This project developed a comprehensive facility design methodology which, given information on parts, workcenters, expected demand distributions over a planning horizon, material handling systems availability, and site specifications, will provide an optimal manufacturing facility design under specific constraints. The design seeks to minimize the material handling effort within the facility. To date, the problems of grouping machines into manufacturing cells and generating intra-cell layout have been addressed successfully. For the inter-cell layout problem, three highly interconnected stages have been identified: department and cell placement on the shop floor, design of the resource interconnections (material flow paths), and material handling system control. (See also Hybrid Facility Master Planning)

The design of the material flow paths has been formulated as a fixed-charge capacitated network design problem. The objective is two-fold: minimize the cumulative distance traveled by the parts and minimize the total cost of building and controlling flow paths. This problem models the tradeoff between routing cost savings and fixed charges for using path segments. Constraints include flow conservation equations and arc capacity inequalities that are introduced to prevent traffic congestion. The problem is NP-hard. Two heuristics and a dual ascent approach that determines good lower bounds and primal feasible solutions have been developed. Both heuristics are based on the linear programming relaxation of the integer programming formulation; they iteratively fix the values of the binary variables in order to obtain a feasible network design. The dual ascent approach is based on the labeling method for the uncapacitated design problem of Balakrishnan et al. (1989). The algorithm successively absorbs arc fixed costs into the dual objective and updates arc routing costs to provide a better lower bound at each iteration and a capacity-feasible network design at termination.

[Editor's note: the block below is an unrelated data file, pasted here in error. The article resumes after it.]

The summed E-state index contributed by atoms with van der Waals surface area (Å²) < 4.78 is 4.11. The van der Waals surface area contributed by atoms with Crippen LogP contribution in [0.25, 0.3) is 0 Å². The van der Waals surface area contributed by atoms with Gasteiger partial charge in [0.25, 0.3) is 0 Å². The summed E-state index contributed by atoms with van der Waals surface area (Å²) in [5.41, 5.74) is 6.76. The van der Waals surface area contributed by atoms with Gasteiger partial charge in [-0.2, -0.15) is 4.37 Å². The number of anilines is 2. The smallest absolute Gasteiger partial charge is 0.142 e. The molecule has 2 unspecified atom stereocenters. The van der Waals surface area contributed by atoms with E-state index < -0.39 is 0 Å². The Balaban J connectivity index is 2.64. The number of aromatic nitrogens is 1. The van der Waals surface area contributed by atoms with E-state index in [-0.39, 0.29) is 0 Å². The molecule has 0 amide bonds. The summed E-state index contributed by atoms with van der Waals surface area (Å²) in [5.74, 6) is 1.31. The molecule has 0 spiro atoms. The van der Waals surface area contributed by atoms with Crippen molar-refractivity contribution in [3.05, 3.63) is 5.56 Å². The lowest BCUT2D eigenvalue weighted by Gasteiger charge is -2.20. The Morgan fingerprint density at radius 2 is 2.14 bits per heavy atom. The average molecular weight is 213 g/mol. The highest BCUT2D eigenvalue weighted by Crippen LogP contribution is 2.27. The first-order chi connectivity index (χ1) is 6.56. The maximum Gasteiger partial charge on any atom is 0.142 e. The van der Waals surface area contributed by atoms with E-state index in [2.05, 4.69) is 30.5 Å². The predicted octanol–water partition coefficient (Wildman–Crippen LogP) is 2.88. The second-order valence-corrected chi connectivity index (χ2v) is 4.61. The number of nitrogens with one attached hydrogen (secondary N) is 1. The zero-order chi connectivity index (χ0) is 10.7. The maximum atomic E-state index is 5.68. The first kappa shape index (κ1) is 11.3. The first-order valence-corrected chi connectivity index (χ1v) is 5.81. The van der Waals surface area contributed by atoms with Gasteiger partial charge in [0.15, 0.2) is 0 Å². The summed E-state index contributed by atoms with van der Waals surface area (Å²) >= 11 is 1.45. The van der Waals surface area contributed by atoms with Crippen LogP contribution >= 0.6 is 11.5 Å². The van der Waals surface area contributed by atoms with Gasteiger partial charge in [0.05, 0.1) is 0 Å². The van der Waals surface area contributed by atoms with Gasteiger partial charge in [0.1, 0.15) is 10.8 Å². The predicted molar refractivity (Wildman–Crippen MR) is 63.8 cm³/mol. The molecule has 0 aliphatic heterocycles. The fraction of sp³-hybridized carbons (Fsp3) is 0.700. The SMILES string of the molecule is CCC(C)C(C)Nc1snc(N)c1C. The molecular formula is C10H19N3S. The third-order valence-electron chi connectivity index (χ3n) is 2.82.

The material handling system control problem is viewed from a steady-state perspective, with constant production rates and transportation speeds as well as negligible pickup and delivery times. The following issues are addressed: evaluation of the number of carriers required to serve the material flow, identification of the number of unloaded carrier moves between input/output stations, and assignment of the carriers to unloaded moves. The problem is formulated as an arc-covering problem on a complete directed graph, with nodes which represent the input/output stations and arcs which represent the multiple resource connections. A breadth-first search is under development as a method of generating near-optimal solutions to this problem. The placement of departments (cells) on the shop floor has been formulated as a quadratic assignment problem which employs the results of the previous two design problems to evaluate the overall objective.

Improved shop design results in a competitive advantage through the reduction of material handling costs. An integrated approach which includes the flow path design and material handling control in the shop design is innovative in the material handling research community. The fixed-charge capacitated network design problem is generic and can be applied to several areas, including communication and transportation systems. The dual ascent approach extends the existing framework to account for arc capacities. In addition, the formulation for the flow path problem provides a strong mathematical model for a practical application and captures most of the important design attributes. Finally, the material handling control problem is introduced for the first time in the shop design stage; it is anticipated that this will further extend the applicability of the methodology, since a significant but often neglected factor is taken into consideration.

For further information, contact CIM Lab Manager .